The Department of Labor is expanding what retirement plan advisers can offer small-business clients courtesy of new rules the agency proposed around multiple-employer plans.
Although the regulations are narrower than some industry members had hoped, experts believe the rules could still be a growth accelerator by giving advisers more leeway to aggregate new and existing clients in the same geographic area into one common 401(k) plan.
"It puts in motion more pools of capital that couldn't be put in motion before," said Peter Swisher, national sales director for Pentegra Retirement Services.
The Labor Department proposed rules around multiple employer plans, or MEPs, in October to expand retirement-plan coverage by broadening the circumstances under which small businesses can aggregate participant assets in a common workplace retirement plan.
About a quarter of private-sector workers don't have access to a workplace retirement plan, according to The Pew Charitable Trusts. Loosening rules around MEPs is viewed as a way to reduce that "coverage gap," which disproportionately affects employees of small businesses.
Not all employers can easily be part of a MEP, however. One restriction is a "nexus" requirement that essentially allows only businesses with a common bond (a group of law firms, for example) to take part in the same MEP. The DOL's proposal clarifies that employers don't have to have a common business line, necessarily. They can have a principal place of business within the same state or metropolitan area and join such a MEP.
"I think the lowest-hanging fruit for how an adviser can take advantage of the new MEP regulations is the regionalization opportunity," said Aaron Pottichen, senior vice president of retirement services at Alliant Retirement Consulting.
Advisers with a big share of their book of 401(k) business in a certain geographic region would potentially be able to convert them to a MEP, Mr. Pottichen said.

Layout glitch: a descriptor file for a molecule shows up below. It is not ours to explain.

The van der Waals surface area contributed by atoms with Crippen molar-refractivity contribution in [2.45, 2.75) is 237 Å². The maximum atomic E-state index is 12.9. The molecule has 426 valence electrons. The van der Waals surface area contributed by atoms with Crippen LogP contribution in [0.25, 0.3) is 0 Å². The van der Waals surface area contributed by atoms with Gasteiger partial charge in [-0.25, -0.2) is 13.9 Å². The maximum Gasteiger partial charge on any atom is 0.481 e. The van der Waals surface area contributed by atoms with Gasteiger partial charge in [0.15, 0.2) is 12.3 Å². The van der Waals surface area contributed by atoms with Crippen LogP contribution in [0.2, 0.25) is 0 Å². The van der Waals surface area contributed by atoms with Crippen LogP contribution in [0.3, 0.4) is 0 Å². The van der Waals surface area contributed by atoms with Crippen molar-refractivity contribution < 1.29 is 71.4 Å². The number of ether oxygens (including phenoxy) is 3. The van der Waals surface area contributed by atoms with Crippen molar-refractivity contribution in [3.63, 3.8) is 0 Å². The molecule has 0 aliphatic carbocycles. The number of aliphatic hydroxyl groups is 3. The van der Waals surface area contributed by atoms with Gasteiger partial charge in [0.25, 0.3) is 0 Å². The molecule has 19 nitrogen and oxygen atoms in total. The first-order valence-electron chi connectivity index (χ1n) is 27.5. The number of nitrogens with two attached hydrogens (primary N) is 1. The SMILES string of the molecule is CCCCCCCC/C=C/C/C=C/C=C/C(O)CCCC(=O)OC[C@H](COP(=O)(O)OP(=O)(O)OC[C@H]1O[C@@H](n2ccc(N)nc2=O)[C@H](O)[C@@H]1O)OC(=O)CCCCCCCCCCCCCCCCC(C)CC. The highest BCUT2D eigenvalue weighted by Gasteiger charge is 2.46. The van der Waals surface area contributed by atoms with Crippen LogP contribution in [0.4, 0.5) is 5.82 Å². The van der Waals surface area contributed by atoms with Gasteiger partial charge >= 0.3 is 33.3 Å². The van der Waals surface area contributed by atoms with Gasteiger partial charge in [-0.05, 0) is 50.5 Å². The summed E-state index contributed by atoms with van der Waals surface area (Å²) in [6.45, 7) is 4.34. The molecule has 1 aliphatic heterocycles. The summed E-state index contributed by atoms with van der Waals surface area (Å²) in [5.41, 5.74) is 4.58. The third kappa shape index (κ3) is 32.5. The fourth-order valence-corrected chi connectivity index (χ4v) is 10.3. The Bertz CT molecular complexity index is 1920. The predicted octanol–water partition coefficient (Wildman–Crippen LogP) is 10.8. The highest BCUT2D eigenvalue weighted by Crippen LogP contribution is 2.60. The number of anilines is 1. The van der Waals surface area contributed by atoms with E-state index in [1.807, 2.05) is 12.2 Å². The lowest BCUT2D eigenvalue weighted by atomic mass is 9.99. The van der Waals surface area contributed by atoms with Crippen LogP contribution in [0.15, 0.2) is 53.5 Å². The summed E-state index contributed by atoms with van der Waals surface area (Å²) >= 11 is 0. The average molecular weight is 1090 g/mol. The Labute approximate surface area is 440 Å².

MEPs can help reduce investment and administrative costs and allow employers to offload much of the fiduciary responsibilities associated with 401(k)s. An employer that's part of a MEP would no longer have to file a Form 5500 or pay for a plan audit — which aren't big hurdles to sponsoring a 401(k) plan but may deter or annoy some, experts said.
Under the proposed rules, advisers would be able to prospect for clients by talking to local chambers of commerce, which would be logical plan sponsors for regional businesses, experts said.
"If you're an adviser in a particular community and the chamber of commerce sponsors a MEP or endorses one for members, that might work," said Frederick Reish, partner at law firm Drinker Biddle & Reath. "It gives the adviser one more tool to work with."
Mark Iwry, former deputy assistant secretary for retirement and health policy at the Treasury Department during the Obama administration, believes there's a debate about the value of the MEP proposal for advisers. Some advisers can likely already do the same things touted by a MEP.
Advisers could gain similar economies of scale and efficiencies even through multiple 401(k) plans by using a standardized plan design and plan document and a single, simple, low-cost investment lineup, said Mr. Iwry, a nonresident senior fellow at the Brookings Institution. They could also delegate most plan administration responsibilities to a common provider, he said.
Although the loosening of MEP rules is somewhat "optical," there is still value for advisers from a client-prospecting perspective, he said.
"It would be a new bounce, a new reason to knock on the door of potential clients and say we can now provide you an even more efficient solution," Mr. Iwry said.
The DOL's proposal, however, still falls short of what most industry stakeholders had wanted: so-called "open MEPs," which would eliminate the nexus requirement and allow completely unaffiliated employers to join a single retirement plan. They also wanted financial institutions, such as broker-dealers, registered investment advisers and record keepers, to be allowed to sponsor a MEP, which they cannot do under current rules.
A few bills circulating in Congress would legislate open MEPs. Experts expect one of the legislative measures will be passed sometime next year.
In the meantime, the DOL seems to be hinting at open MEPs as a future priority, since it asked for comments on open MEPs in its most recent rule proposal, Mr. Iwry said.
Mr. Pottichen, who currently advises a 403(b) MEP, said the vehicles aren't for all clients. For example, advisers need to look at whether clients would benefit from a pricing standpoint and at the liability the employer group would incur by participating in the MEP (an employer that's not on top of its 401(k) administration responsibilities could potentially disqualify a MEP).
"I think the fact that you can make an argument for both sides is a good thing," Mr. Pottichen said. "I think it means you have to really do your homework to make sure it's the right thing for your clients."